Who are the Tory politicians calling for Boris Johnson to resign?

Who are the Tory politicians calling for Boris Johnson to resign?

Boris Johnson is facing increased pressure to resign after he admitted he attended a Downing Street garden party in May 2020 while the country faced strict lockdown rules.

The prime minister apologised in the House of Commons after a leaked email revealed his permanent private secretary Martin Reynolds sent an email inviting some 100 staff to a BYOB drinks event, but said he only stayed for a short while and believed it was “a work event”.

While ministers and members of the party have stuck to Johnson’s line that people must wait for the busy Sue Gray to finish her inquiry into the matter before any further action is taken, a few Tory MPs have publically broken ranks to denounce the PM’s actions and call for him to pack his bags.

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Here’s a list of the MPs who have called on the prime minister to resign so far:

Douglas Ross

The leader of the Scottish Conservative party - not that that seems to mean much to Jacob Rees-Mogg - called for Johnson to resign after he apologised for attending the party.

He told reporters: “I said yesterday if the prime minister attended this gathering, party, event in Downing Street on May 20 then he could not continue as prime minister. So regretfully I have to say his position is no longer tenable.”

He added that Johnson’s apology implies “acceptance from the prime minister that it was wrong and therefore, I don’t want to be in this position, but I am in this position now, where I don’t think he can continue as leader of the Conservatives”.

William Wragg

Speaking on BBC Radio 4’s PM programme, the Hazel Grove MP, who is chairman of the Public Affairs and Constitutional Affairs Committee also called on the PM to resign.

He said: “The Prime Minister’s position is untenable and I don’t believe it should be left to the findings of a civil servant to determine the future of the Prime Minister, and indeed, who governs this country.”

He said he felt for his colleagues who are “frankly, worn out of defending what is invariably indefensible.”

Caroline Nokes

Chair of the Women and Equalities Committee and former minister Nokes told ITV’s Peston that Johnson was “damaging” for the party.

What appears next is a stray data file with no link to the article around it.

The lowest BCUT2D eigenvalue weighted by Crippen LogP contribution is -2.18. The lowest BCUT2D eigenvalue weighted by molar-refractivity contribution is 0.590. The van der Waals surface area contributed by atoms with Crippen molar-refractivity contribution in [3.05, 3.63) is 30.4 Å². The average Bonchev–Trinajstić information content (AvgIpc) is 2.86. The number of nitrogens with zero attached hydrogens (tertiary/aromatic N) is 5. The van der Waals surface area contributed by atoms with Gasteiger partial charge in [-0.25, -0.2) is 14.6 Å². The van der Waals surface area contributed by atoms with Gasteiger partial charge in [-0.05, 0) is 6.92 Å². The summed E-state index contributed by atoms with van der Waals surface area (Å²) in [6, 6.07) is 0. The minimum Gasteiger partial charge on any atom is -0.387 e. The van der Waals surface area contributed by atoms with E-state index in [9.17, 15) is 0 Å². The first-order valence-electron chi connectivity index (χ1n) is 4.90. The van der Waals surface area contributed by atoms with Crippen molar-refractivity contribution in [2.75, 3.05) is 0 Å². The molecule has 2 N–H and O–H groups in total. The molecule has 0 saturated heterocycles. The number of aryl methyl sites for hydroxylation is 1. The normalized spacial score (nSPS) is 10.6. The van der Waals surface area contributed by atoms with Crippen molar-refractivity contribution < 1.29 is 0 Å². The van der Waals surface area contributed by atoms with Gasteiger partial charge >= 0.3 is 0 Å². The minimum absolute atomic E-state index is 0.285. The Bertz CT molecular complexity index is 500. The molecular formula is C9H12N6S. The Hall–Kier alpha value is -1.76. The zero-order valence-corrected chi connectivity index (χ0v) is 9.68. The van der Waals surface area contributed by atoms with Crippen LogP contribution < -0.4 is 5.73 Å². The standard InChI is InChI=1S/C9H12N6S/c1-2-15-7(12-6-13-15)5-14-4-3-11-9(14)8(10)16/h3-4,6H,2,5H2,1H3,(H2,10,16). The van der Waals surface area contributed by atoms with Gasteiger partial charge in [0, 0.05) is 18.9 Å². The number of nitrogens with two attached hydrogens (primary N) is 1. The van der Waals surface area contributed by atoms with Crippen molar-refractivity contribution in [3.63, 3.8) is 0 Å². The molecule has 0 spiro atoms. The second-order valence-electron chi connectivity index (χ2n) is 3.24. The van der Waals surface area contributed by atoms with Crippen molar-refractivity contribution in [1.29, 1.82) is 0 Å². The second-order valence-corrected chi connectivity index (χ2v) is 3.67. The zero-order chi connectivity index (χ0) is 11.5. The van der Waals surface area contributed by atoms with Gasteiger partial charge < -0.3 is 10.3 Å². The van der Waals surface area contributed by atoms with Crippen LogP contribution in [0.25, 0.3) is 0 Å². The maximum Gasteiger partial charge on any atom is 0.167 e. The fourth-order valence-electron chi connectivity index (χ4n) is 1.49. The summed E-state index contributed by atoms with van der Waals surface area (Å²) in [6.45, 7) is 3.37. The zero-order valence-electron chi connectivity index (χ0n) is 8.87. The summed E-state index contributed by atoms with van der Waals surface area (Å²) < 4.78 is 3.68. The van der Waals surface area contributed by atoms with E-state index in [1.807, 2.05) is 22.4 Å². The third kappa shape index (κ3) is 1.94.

She said:

“He looks like a liability and I think he either goes now, or he goes in three years’ time at a general election. And it’s up to the party to decide which way around that’s going to be.

“I know my thoughts are that he’s damaging us now, he’s damaging the entire Conservative brand with an unwillingness to accept the strictures that other people have lived by.”

Asked if she felt it was better for the sake of their party if Mr Johnson goes now, Nokes said: “Absolutely.”

Sir Roger Gale

Gale told ITV News that the prime minister should either resign “with dignity” or backbench Tories will be forced to remove him with letters of no confidence.

He said “a red line” had been crossed.

Andrew Bridgen

Bridgen has recently become the fifth Tory MP to tell his leader to leave. On Thursday evening, the MP for North West Leicestershire announced he had submitted a letter of no confidence in Johnson via an op-ed in the Telegraph.

He said the PM’s position was “untenable” and that there was “a moral vacuum at the heart of our government”.

What would it take for Johnson to go?

If a substantial number of his MPs turn against him, Johnson is in trouble. The Telegraph reported that as many as 30 letters of no confidence have been submitted so far. A total of 54 are needed to trigger a vote.

If there was a vote, more than 50 per cent of the party would have to vote against the leader for him to be ousted.

Or Johnson could resign, as these five MPs have said he should.

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